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David Ljunggren has been the Reuters national political correspondent in Canada for nine years. Previously he worked for Reuters in London, Moscow and Brussels. This is his fourth Canadian election campaign and in the following story, he describes what it was like to cover it when the markets suddenly went into meltdown.
By David Ljunggren
OTTAWA (Reuters) - It's not every day you get slapped down on live television by the leader of a major industrialized nation, but these are unusual times.
A month ago, at a news conference to mark the start of Canada's election campaign, I asked Prime Minister Stephen Harper why he was so sure he could keep the budget in surplus.
The ailing U.S. economy was headed for much bigger trouble, I said. And given that the United States swallows 75 percent of all Canadian exports, this was surely bad news for Ottawa.
Harper, an economist by trade, looked at me sternly.
"First of all I would just call on everybody to engage in analysis more sober than that," he said to snickers from the audience.
It was unlikely there would be a U.S. crash or recession so everyone should remain calm, he added.
Then the real meltdown started: we all found ourselves thrust into an increasingly surreal world, one far removed from the three previous Canadian campaigns I had covered.
It did not matter what Harper said about his Conservative Party's policies ahead of the October 14 vote -- all anyone wanted to hear about was the economy. And it soon became clear that the prime minister and his team were scrambling to keep up.
At one news conference, he assured us all would be well. Minutes later, he told a television interviewer that the government would be taking unspecified additional steps.
A top aide said this referred to special Bank of Canada powers. "But he talked about the government," I said.
"Yes, these are steps we will be taking -- the government, the Bank of Canada," he replied in words unlikely to please the Bank, which has an arm's-length relationship with Ottawa.
A colleague asked whether this meant the Bank would cut its key interest rate. No, said the aide.
The Bank cut the rate the next morning, along with much of the rest of the world. Canada's main domestic banks refused to pass on the whole cut to clients and we wanted a reaction from Ottawa.
Bizarrely, the person they sent out to brief us was the minister responsible for the 2010 Winter Olympics, a thoroughly pleasant man with no known banking expertise.
"We support what the banks have done," he announced.
"You support the banks?" we asked in bewilderment.
After a few bemused exchanges it dawned on us that he was talking about the central banks' coordinated rate cut. He was then whisked away before he could do any more damage.
As the markets continued to sink, Harper said now was a good time to buy shares -- comments which prompted derision and disbelief. Did the prime minister really not have anything better to do than stock picking?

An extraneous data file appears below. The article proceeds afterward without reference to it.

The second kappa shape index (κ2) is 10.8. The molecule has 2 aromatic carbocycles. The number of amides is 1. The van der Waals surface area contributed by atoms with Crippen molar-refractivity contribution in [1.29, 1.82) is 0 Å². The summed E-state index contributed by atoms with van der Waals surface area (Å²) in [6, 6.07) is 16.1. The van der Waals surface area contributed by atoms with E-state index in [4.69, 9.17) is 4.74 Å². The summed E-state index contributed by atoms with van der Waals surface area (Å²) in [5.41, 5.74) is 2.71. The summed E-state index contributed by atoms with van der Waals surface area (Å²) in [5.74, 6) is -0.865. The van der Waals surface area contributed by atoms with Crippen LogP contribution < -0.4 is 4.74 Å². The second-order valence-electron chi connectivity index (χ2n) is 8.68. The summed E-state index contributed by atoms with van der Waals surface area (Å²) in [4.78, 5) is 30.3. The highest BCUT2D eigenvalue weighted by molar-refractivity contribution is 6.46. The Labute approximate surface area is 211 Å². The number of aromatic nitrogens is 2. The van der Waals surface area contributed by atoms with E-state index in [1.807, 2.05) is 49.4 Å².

Markets normally listen to G7 leaders, but not this time. No matter what buttons Harper pressed, the elevator was still headed straight for the basement.
Policies appeared from nowhere.
Harper insisted the country's banks were just fine, and then abruptly announced Ottawa would buy up insured mortgages to ease the growing credit freeze.
The questions became more pointed as Harper, a reserved man who always uses a teleprompter, declined to show much emotion about the market mayhem.
"Is your coldness putting off people?" asked one reporter, a question that would have been unthinkable not long ago.
The atmosphere started to turn nasty. Harper held his news conferences in front of supporters, who booed questions questioning how he was handling the crisis.
"Go back to Russia!" shouted an irate man at one point. That's odd, I thought -- in my five years as a Moscow reporter, I was never booed or screamed at during a news conference.
Yet polls showed Canadians were indeed unimpressed with what they saw as Harper's lack of empathy for their plight.
So Harper decided that showing concern had to be the order of the day, even if this meant virtually ignoring what would otherwise have been great news.
Last Friday the latest employment statistics came out and they were the opposite of what you would expect: the number of jobs increased by 109,000.
Even in good times this would have warranted a flurry of news releases. In a tough era, it called for a triumphant media appearance and -- why not -- a marching band.
Instead, Harper was almost apologetic about the news.
"In September alone . . . our economy created over 100,000 new jobs. Still, many Canadian families are still concerned. I understand those concerns too," he said in a flat little speech to supporters. So much for the fantastic job figures.
Barely had I stopped shaking my head at the oddness of this spectacle than I heard Harper say that "the Conservative plan, my friends, is a recipe to avoid recession."
I wasn't close enough to point out that if the rest of the world went into recession, no plan would save Canada.
The Canadian dollar dropped no less than five cents in just a few hours that day. A development that would normally have triggered hysterical excitement passed by almost unnoticed. A person can only process so many shocks.
Polls on Saturday showed Harper's Conservatives would win the election, but still have a minority of seats in parliament.
Meanwhile, the campaign was ending as it started. Last Saturday, a reporter asked Harper on live TV which spending programs he would have to cut to prevent a budget deficit. This he dismissed as a "ridiculous hypothetical scenario."
Editing by Frances Kerry and Sara Ledwith